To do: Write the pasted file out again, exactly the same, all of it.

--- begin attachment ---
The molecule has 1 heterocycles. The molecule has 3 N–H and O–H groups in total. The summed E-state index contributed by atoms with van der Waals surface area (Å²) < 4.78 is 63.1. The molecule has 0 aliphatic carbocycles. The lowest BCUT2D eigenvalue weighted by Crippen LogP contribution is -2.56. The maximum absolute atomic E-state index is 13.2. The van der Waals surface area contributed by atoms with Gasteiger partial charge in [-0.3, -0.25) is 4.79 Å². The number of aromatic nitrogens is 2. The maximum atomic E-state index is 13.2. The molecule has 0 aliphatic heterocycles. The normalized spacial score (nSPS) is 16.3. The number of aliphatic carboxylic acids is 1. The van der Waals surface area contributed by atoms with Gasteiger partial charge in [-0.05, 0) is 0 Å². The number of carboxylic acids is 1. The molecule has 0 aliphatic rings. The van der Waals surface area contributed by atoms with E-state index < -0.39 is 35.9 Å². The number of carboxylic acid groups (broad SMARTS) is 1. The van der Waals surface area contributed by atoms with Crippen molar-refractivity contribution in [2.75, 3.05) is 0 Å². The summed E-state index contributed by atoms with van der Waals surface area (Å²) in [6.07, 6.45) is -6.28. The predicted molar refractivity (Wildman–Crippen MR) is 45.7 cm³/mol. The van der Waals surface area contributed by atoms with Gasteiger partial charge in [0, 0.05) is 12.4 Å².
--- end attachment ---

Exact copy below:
The molecule has 1 heterocycles. The molecule has 3 N–H and O–H groups in total. The summed E-state index contributed by atoms with van der Waals surface area (Å²) < 4.78 is 63.1. The molecule has 0 aliphatic carbocycles. The lowest BCUT2D eigenvalue weighted by Crippen LogP contribution is -2.56. The maximum absolute atomic E-state index is 13.2. The van der Waals surface area contributed by atoms with Gasteiger partial charge in [-0.3, -0.25) is 4.79 Å². The number of aromatic nitrogens is 2. The maximum atomic E-state index is 13.2. The molecule has 0 aliphatic heterocycles. The normalized spacial score (nSPS) is 16.3. The number of aliphatic carboxylic acids is 1. The van der Waals surface area contributed by atoms with Gasteiger partial charge in [-0.05, 0) is 0 Å². The number of carboxylic acids is 1. The molecule has 0 aliphatic rings. The van der Waals surface area contributed by atoms with E-state index < -0.39 is 35.9 Å². The number of carboxylic acid groups (broad SMARTS) is 1. The van der Waals surface area contributed by atoms with Crippen molar-refractivity contribution in [2.75, 3.05) is 0 Å². The summed E-state index contributed by atoms with van der Waals surface area (Å²) in [6.07, 6.45) is -6.28. The predicted molar refractivity (Wildman–Crippen MR) is 45.7 cm³/mol. The van der Waals surface area contributed by atoms with Gasteiger partial charge in [0, 0.05) is 12.4 Å².